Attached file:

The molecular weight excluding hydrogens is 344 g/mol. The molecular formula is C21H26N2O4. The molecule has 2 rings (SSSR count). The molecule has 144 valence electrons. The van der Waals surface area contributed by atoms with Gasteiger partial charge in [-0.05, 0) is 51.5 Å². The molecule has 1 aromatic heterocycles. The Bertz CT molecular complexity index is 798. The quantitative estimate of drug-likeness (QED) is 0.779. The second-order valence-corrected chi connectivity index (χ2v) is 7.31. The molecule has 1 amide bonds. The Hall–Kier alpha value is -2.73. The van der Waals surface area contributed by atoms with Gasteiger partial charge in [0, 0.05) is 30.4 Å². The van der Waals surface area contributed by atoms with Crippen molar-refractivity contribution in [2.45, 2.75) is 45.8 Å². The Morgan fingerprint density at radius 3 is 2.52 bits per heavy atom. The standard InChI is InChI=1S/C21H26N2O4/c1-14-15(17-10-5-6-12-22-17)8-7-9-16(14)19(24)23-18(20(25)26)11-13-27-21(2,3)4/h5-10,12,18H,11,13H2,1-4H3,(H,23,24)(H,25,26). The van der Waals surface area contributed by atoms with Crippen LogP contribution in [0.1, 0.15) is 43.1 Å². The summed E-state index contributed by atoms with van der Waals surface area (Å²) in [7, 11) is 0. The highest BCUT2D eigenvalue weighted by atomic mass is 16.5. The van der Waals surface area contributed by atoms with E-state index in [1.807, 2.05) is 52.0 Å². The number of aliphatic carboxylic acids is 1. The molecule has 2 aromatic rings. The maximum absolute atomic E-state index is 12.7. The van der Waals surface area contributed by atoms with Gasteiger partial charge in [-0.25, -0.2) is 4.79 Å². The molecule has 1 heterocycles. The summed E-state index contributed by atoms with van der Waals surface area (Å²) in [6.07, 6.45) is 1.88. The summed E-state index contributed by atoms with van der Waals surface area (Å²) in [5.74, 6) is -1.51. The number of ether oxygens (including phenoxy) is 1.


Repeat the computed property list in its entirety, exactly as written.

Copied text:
The molecular weight excluding hydrogens is 344 g/mol. The molecular formula is C21H26N2O4. The molecule has 2 rings (SSSR count). The molecule has 144 valence electrons. The van der Waals surface area contributed by atoms with Gasteiger partial charge in [-0.05, 0) is 51.5 Å². The molecule has 1 aromatic heterocycles. The Bertz CT molecular complexity index is 798. The quantitative estimate of drug-likeness (QED) is 0.779. The second-order valence-corrected chi connectivity index (χ2v) is 7.31. The molecule has 1 amide bonds. The Hall–Kier alpha value is -2.73. The van der Waals surface area contributed by atoms with Gasteiger partial charge in [0, 0.05) is 30.4 Å². The van der Waals surface area contributed by atoms with Crippen molar-refractivity contribution in [2.45, 2.75) is 45.8 Å². The Morgan fingerprint density at radius 3 is 2.52 bits per heavy atom. The standard InChI is InChI=1S/C21H26N2O4/c1-14-15(17-10-5-6-12-22-17)8-7-9-16(14)19(24)23-18(20(25)26)11-13-27-21(2,3)4/h5-10,12,18H,11,13H2,1-4H3,(H,23,24)(H,25,26). The van der Waals surface area contributed by atoms with Crippen LogP contribution in [0.1, 0.15) is 43.1 Å². The summed E-state index contributed by atoms with van der Waals surface area (Å²) in [7, 11) is 0. The highest BCUT2D eigenvalue weighted by atomic mass is 16.5. The van der Waals surface area contributed by atoms with E-state index in [1.807, 2.05) is 52.0 Å². The number of aliphatic carboxylic acids is 1. The molecule has 2 aromatic rings. The maximum absolute atomic E-state index is 12.7. The van der Waals surface area contributed by atoms with Gasteiger partial charge in [-0.25, -0.2) is 4.79 Å². The molecule has 1 heterocycles. The summed E-state index contributed by atoms with van der Waals surface area (Å²) in [6.07, 6.45) is 1.88. The summed E-state index contributed by atoms with van der Waals surface area (Å²) in [5.74, 6) is -1.51. The number of ether oxygens (including phenoxy) is 1.